OUR LADY OF TYRE / ARMENIAN CHURCH

 OUR LADY OF TYRE

N° 50 m
Town / Village : Nicosia

District : Nicosia

 

DESCRIPTION :

Named Our Lady of Tyre, the church was originally part of a 14th century  monastic complex . It was the principal Carthusian convent in Nicosia, ca 1300, also thought to have belonged to the Benedictine Order.

 This is a typical Gothic building with one aisle with an octogonal apse and groin vaults. The western part is covered with an arch. In the church’s three sides there are pointed doorways that lead to the church’s interior. The church was originally built to receive ribbed vaulting but was later roofed by a barrel vault with six ribs, supported by groups of three engaged colonettes (except for the four outside corners where they are single colonettes). On the exterior, there are three buttresses on either side. The abacus of the colonettes is linked by  a continuous string course forming the windowsills of the north facade. The windows on the north facade take up the whole space between the string course and the vaulting. Lunettes are narrow and pierced by lancet windows, which are divided by a central mullion surmounted by a quatrefoil in a circle. The choir windows have upper tracery composed of two trefoils surmounted by a quatrefoil. The south facade has been altered and possesses one narrow pointed window. The window in thre choir has been built up. The profile moulding of the arches of the vaults is composed of a slender taurus outlined by cavettos, which have been deformed, as have the bases, by plastering.

 

The French architecture of this building is ca 1303 – 1310 and must have originally been founded after the fall of Jerusalem and the expulsions of all religious Orders from that city. The building remained unfinished because of a revolt of the Prince of Tyre. It is mentioned that the first building had been destroyed by an earthquake and was rebuilt by King Henry II (1285-1324).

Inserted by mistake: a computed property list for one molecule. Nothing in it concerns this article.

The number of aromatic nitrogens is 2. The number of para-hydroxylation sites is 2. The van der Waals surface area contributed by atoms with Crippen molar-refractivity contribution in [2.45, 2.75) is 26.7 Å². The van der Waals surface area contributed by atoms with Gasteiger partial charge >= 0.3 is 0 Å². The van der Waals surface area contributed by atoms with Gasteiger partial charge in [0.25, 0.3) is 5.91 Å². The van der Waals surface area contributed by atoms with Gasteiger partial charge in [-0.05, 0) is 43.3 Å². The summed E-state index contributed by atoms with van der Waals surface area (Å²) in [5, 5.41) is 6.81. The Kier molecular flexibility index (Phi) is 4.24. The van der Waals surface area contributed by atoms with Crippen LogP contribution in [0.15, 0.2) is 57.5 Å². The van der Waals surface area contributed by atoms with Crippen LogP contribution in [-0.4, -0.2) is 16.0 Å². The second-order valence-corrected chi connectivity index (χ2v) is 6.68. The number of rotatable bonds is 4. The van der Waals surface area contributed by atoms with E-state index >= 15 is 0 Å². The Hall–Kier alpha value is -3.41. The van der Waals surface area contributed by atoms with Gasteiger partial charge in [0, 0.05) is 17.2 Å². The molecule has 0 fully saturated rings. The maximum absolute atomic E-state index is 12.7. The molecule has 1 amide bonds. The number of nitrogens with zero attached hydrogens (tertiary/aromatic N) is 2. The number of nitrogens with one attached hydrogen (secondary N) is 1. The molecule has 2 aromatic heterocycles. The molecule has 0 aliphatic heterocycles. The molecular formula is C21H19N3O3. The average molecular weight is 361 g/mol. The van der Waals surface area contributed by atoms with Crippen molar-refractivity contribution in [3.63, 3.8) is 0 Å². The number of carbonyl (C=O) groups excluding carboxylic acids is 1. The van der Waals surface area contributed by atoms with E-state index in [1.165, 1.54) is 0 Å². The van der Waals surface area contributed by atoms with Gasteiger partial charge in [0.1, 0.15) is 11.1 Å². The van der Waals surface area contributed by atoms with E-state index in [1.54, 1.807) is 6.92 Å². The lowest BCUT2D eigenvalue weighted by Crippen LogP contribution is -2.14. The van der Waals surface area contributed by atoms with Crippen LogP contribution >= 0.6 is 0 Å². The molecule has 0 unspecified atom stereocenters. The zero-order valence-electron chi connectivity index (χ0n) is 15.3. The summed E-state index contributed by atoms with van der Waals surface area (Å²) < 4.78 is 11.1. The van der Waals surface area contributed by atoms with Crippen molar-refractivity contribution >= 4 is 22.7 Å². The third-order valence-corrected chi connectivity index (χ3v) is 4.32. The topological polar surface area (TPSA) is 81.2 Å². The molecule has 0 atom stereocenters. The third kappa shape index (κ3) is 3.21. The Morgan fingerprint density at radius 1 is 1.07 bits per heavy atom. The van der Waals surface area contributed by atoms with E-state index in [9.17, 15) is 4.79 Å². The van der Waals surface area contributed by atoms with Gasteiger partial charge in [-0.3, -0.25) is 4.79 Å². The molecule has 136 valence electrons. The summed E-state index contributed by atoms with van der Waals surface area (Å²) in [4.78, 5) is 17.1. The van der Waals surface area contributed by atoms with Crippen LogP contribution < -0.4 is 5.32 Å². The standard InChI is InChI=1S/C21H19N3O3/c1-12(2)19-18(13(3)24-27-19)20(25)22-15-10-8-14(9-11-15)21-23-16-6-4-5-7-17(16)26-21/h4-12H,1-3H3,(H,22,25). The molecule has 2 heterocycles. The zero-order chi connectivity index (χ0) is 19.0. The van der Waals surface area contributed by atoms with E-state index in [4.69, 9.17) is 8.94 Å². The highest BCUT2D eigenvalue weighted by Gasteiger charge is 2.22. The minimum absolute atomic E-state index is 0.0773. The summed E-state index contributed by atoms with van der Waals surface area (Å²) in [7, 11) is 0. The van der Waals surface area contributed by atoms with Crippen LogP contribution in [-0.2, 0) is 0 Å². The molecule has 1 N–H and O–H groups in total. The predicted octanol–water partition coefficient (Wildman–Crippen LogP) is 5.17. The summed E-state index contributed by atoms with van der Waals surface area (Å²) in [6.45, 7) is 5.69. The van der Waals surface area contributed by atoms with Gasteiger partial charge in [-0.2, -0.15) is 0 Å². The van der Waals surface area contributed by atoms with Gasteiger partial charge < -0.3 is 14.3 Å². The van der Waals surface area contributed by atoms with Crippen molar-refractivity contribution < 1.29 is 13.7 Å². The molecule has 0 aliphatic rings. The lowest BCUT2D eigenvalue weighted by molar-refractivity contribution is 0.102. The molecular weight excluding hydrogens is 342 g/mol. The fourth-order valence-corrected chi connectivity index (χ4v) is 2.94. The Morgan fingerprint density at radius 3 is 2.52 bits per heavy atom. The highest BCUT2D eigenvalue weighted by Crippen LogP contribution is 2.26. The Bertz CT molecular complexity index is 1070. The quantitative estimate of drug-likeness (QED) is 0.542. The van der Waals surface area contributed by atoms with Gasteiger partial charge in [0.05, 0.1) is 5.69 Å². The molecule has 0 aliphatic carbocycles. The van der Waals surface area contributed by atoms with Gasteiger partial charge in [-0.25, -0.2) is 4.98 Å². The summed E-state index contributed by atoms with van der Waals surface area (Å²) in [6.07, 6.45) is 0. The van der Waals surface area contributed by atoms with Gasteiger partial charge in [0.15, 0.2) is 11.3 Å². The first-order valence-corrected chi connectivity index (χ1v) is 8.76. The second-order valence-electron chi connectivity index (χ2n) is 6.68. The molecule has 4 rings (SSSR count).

The belfry was erected in the northeastern wall at a later stage.

 

The church’s floor was once covered with carved tombstones belonging to numerous members of the island’s nobility (mainly nuns and knights). Most of the tombstones are dated to the 14th and 15th centuries and some surviving ones are currently lying in the porch. Three carved marble funerary plaques in low relief have been removed from their original place and have been left leaning against the wall in the exterior cloister. Along the back wall is a funerary monument (tomb of Eschive d’Ampierre) which has been arranged as an outside altar.

 

By the 16th century the church passed to the hands of the Armenian community of Cyprus. During the siege of 1570, the Armenians, who hated the proud Latins, assisted the Ottoman army and on their fall of Nicosia they were handed this church as a reward.

Period : 13th century – 14th century.

 

OUTSTANDING VALUE :

The building is one of the most interesting of medieval monuments in Nicosia.

MAPS / LINKS

 

DOCUMENTS / BIBLIOGRAPHY

                           

 C.Enlart, L'Art Gothique ...en Chypre, Paris, 1899

PHOTOS / VIDEOS

 

NEWS / THREATS

The building has been supported by temporary scaffolding but essentially in a dire condition and is in urgent need for restauration or at least earnest mothballing.

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